The Mad Covid Bottleneck of Indie Bands - Rolling Stone
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The Mad Pandemic Bottleneck of Indie Bands

In the post-quarantine rush back to concerts and live music, venue calendars are filling up with superstars and baby bands are falling to the wayside: “It’s a lot of chasing dead ends”


Nadia Garofalo performs as part of Ganser in 2018 at Chicago's Beat Kitchen.

Stephanie Jensen

In the quest toward rock stardom, buzz is nearly impossible to bottle — everyone who’s made it in the music industry knows it’s at first a grueling long-distance run, then suddenly a give-it-all-you’ve-got sprint — so in the summer of 2020, when music critics showered the Chicago post-punk foursome Ganser with praise for their new album, Just Look at the Sky, they were absolutely ready to lunge forward.

The band started in 2014 with no famous friends or piles of cash. Keyboardist and vocalist Nadia Garofalo, who works in the prop department for film and TV projects, was just trying to make money to “fund [her] music habit.” She’d met bassist and vocalist Alicia Gaines, who has a career as a graphic designer, at the School of the Art Institute of Chicago in 2006, and the two — finding themselves creatively unfulfilled — embarked on a band almost a decade later. Drummer Brian Cundiff found them at a show when they were still playing to a drum track; guitarist Charlie Landsman came on board via Craigslist.

Thanks to Garofalo and Gaines’ efforts, the quality of Ganser’s visual art, from release covers to music videos, was top-notch, but they lacked an official team. “We were just really DIY for a while,” recalls Garofalo. “We’d do our own publicity. We did research and reached out to places, trying to get people to write about us. We did a lot of the work that publicists and managers are paid to do.”

Ganser released their debut album, Odd Talk, in 2018 through a small local label. “We were still doing a lot of the legwork,” Garofalo says. “The distro was basically, ‘Here, take these records on tour and try to get record stores to buy them.’ And I’d end up selling to one store in Pittsburgh. It just felt meaningless. But maybe someone in Pittsburgh picked up the record and really loved it, and it was all worth it … it’s just a lot of effort. The label pretty much just paid to print the records, which was great of them at the time.” Odd Talk was well-received, and the success took Ganser to New York for the first time — a milestone for a band that had spent years making long drives around the Pacific Northwest for small-scale shows. It got them a manager and a deal with Felte, a larger label with more resources. It helped them nestle more into their signature sound.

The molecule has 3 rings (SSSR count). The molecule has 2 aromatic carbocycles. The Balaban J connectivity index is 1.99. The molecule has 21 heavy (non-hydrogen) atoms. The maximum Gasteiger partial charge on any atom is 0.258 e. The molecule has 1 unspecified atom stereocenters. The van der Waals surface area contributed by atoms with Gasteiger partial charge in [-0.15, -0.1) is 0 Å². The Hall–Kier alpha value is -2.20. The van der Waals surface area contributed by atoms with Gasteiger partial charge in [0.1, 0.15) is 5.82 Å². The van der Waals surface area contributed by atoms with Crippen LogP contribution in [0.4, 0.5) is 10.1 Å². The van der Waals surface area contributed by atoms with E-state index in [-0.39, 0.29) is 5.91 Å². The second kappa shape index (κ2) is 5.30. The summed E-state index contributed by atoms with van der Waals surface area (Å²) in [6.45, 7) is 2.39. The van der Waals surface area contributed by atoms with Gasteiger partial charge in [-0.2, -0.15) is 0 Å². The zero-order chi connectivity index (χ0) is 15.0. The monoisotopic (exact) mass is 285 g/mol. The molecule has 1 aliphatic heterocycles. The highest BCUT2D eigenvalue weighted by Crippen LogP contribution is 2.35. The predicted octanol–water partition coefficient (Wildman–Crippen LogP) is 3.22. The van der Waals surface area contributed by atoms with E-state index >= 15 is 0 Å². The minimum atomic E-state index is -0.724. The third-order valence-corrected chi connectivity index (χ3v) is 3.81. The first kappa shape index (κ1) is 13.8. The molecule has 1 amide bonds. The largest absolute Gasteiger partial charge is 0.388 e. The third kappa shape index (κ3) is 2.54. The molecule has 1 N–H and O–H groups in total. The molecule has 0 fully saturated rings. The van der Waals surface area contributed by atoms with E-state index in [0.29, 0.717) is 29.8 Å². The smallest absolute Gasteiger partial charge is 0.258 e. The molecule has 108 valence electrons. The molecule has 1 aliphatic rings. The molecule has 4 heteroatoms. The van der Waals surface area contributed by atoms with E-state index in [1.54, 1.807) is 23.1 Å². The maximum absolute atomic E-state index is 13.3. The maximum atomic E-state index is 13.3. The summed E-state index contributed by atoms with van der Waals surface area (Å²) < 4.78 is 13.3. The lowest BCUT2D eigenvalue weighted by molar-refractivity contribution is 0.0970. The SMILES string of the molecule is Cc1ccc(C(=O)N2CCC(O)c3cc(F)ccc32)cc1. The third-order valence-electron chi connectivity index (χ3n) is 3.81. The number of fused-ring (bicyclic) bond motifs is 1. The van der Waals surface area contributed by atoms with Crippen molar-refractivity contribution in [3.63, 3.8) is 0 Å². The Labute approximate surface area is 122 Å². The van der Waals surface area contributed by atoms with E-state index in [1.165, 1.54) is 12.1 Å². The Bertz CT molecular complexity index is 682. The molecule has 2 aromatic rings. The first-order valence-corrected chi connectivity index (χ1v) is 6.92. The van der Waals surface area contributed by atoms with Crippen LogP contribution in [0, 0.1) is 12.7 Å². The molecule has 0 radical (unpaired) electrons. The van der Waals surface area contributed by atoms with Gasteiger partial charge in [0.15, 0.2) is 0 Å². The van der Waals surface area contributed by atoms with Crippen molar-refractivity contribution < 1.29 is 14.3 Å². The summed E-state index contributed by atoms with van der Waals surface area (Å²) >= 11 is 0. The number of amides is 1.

In making their sophomore album, Ganser was firing on all cylinders: They had big shows lined up for spring 2020 and had scored a spot at South by Southwest. “It just seemed like everything was actually going to happen,” Garofalo says. “All the press was good. People really seemed to like it.” (Rolling Stone also dubbed the set “one of 2020’s most impressive rackets.”)

But then, the scourge of Covid-19 struck just as they were in their stride. With their shows canceled, the band scrapped together promo and revenue streams with livestreams and tons of virtual content — but “it was constant work” to scramble hard for little attention and money, Garofalo says, and she describes her mental health last year as “awful.” “Not having shows was much harder than I thought it would be,” she says. When 2021 came around, Ganser knew they couldn’t drop the ball; first impressions only last so long.

Yet Live Nation and AEG executives aren’t exactly running to answer calls from bands like Ganser, which doesn’t have a big-time agency or label, while chart-topping acts like Twenty One Pilots and Tame Impala are much safer bets, guaranteed to sell out reopening arenas. Venues — hard-pressed to literally keep the lights on this past year and not drop like dominoes waiting the pandemic out — are being queried by dozens of agents for the same slots and have to make pragmatic bottom-line decisions. And since Covid threw the staggered album-release cycle out of whack, concert dates on the entire docket right now are essentially a free-for-all.

Ganser, an exhausted group of underdogs, is running on fumes after years of fighting for the tiniest speck of attention. And they’re far from the only ones getting the short end of the stick, as the live-music industry convulses with a first-of-its-kind post-pandemic traffic jam.

line outside foo fighters concert

As shows come flooding back, ticket queues for big names are drawing big crowds.

Roy Rochlin

“It’s getting harder and harder for smaller bands to book shows,” Brothertiger, who makes experimental electronic music, wrote on Twitter when L.A.’s beloved Bootleg Theater announced its closure. “The fallout from this pandemic on indie venues is absolutely terrible.” The tweet “was referencing smaller bands who might not have a booking agent who has access to promoters who book [in-demand] venues,” Brothertiger — who, with millions of streams, no longer considers himself a smaller artist, but worries for the new generation of artists — tells Rolling Stone. He describes the Bootleg closure as one of the rare venues that were “very accessible for a variety of bands to book.”